Principles and Practice of Chromatography - Chromatography Applications > Gas Chromatography Applications > Essential Oils > Page 76

Essential Oils

Without the use of gas chromatography the analysis of essential oils would be extremely difficult. Prior to the technique being developed, only the major components of the oils could be separated, achieved by distillation with high efficiency columns. Even so, such columns rarely contained more than 100 theoretical plates (distillation plates), were very slow in operation, and took many days to complete an analysis. Due to the limited separation efficiency of the distillation column, even the major components were contaminated with traces of materials, many of which had strong olfactory intensity and thus confused the olfactory character of the major component. The gas chromatograph had a startling impact on the essential oil industry. Not only was the complex nature of the raw materials disclosed for the first time, but the character of each pure individual components could be accurately ascertained by olfactory assessment of the eluted peaks (using a non destructive detector such as the katherometer, and smelling them).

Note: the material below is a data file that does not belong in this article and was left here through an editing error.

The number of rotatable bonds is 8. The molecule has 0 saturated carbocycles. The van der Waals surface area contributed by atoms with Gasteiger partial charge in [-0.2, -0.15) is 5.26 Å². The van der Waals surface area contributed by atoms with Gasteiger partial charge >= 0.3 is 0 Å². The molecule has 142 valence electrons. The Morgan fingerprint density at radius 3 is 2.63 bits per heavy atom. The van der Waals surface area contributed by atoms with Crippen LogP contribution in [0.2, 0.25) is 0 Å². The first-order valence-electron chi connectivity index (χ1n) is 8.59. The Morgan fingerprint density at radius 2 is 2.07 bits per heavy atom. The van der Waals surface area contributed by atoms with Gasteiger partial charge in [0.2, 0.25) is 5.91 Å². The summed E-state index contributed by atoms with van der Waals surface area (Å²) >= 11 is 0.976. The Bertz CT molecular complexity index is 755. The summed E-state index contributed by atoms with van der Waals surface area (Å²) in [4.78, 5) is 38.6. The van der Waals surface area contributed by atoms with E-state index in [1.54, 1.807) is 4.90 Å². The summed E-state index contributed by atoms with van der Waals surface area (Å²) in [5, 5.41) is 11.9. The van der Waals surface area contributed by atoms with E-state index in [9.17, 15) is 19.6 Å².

The first separations of essential oils were carried out on packed columns that provided limited efficiency but, nevertheless represented a tremendous advance on distillation. The introduction of the technique of temperature programming improved the separation even more. However, it was not until the capillary column, with its many thousands of theoretical plates, became commercially available that the true complex nature of many of the essential oils was revealed. The chemical structure of the individual components of many of the oils, elucidated by the GC/MS tandem systems, provided the knowledge necessary to synthesize a number of commercially important synthetic flavors. For example, the synthetic flavors that closely imitate those of the peach, melon and other fruits that are presently available to the contemporary food chemist are a direct result of the separating capabilities of gas chromatography.